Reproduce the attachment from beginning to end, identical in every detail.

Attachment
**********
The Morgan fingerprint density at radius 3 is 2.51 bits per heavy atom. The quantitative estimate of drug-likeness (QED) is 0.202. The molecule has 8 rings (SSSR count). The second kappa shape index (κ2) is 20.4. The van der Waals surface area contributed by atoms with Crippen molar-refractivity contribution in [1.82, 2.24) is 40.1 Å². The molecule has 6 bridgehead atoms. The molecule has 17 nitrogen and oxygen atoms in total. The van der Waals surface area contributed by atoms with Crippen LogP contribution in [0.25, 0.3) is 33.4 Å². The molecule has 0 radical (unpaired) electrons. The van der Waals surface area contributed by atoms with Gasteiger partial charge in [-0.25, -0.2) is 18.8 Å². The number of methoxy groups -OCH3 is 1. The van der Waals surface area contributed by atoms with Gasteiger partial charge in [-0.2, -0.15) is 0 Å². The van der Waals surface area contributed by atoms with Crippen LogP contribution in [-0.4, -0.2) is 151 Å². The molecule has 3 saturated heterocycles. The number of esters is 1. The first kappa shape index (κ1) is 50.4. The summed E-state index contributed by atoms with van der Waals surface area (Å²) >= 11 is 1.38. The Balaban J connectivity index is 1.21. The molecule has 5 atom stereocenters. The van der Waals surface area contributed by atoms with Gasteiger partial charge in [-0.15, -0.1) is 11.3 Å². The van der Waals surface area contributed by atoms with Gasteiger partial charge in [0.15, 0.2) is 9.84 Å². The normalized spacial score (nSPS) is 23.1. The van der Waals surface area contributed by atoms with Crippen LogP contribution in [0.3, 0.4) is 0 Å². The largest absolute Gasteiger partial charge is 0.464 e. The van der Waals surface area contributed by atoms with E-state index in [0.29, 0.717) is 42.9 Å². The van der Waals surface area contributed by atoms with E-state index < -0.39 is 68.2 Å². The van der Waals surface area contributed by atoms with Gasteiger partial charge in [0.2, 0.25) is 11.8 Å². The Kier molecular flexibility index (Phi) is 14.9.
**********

The Morgan fingerprint density at radius 3 is 2.51 bits per heavy atom. The quantitative estimate of drug-likeness (QED) is 0.202. The molecule has 8 rings (SSSR count). The second kappa shape index (κ2) is 20.4. The van der Waals surface area contributed by atoms with Crippen molar-refractivity contribution in [1.82, 2.24) is 40.1 Å². The molecule has 6 bridgehead atoms. The molecule has 17 nitrogen and oxygen atoms in total. The van der Waals surface area contributed by atoms with Crippen LogP contribution in [0.25, 0.3) is 33.4 Å². The molecule has 0 radical (unpaired) electrons. The van der Waals surface area contributed by atoms with Gasteiger partial charge in [-0.25, -0.2) is 18.8 Å². The number of methoxy groups -OCH3 is 1. The van der Waals surface area contributed by atoms with Gasteiger partial charge in [-0.2, -0.15) is 0 Å². The van der Waals surface area contributed by atoms with Crippen LogP contribution in [-0.4, -0.2) is 151 Å². The molecule has 3 saturated heterocycles. The number of esters is 1. The first kappa shape index (κ1) is 50.4. The summed E-state index contributed by atoms with van der Waals surface area (Å²) >= 11 is 1.38. The Balaban J connectivity index is 1.21. The molecule has 5 atom stereocenters. The van der Waals surface area contributed by atoms with Gasteiger partial charge in [-0.15, -0.1) is 11.3 Å². The van der Waals surface area contributed by atoms with Gasteiger partial charge in [0.15, 0.2) is 9.84 Å². The normalized spacial score (nSPS) is 23.1. The van der Waals surface area contributed by atoms with Crippen LogP contribution in [0.3, 0.4) is 0 Å². The largest absolute Gasteiger partial charge is 0.464 e. The van der Waals surface area contributed by atoms with E-state index in [0.29, 0.717) is 42.9 Å². The van der Waals surface area contributed by atoms with E-state index < -0.39 is 68.2 Å². The van der Waals surface area contributed by atoms with Gasteiger partial charge in [0.2, 0.25) is 11.8 Å². The Kier molecular flexibility index (Phi) is 14.9.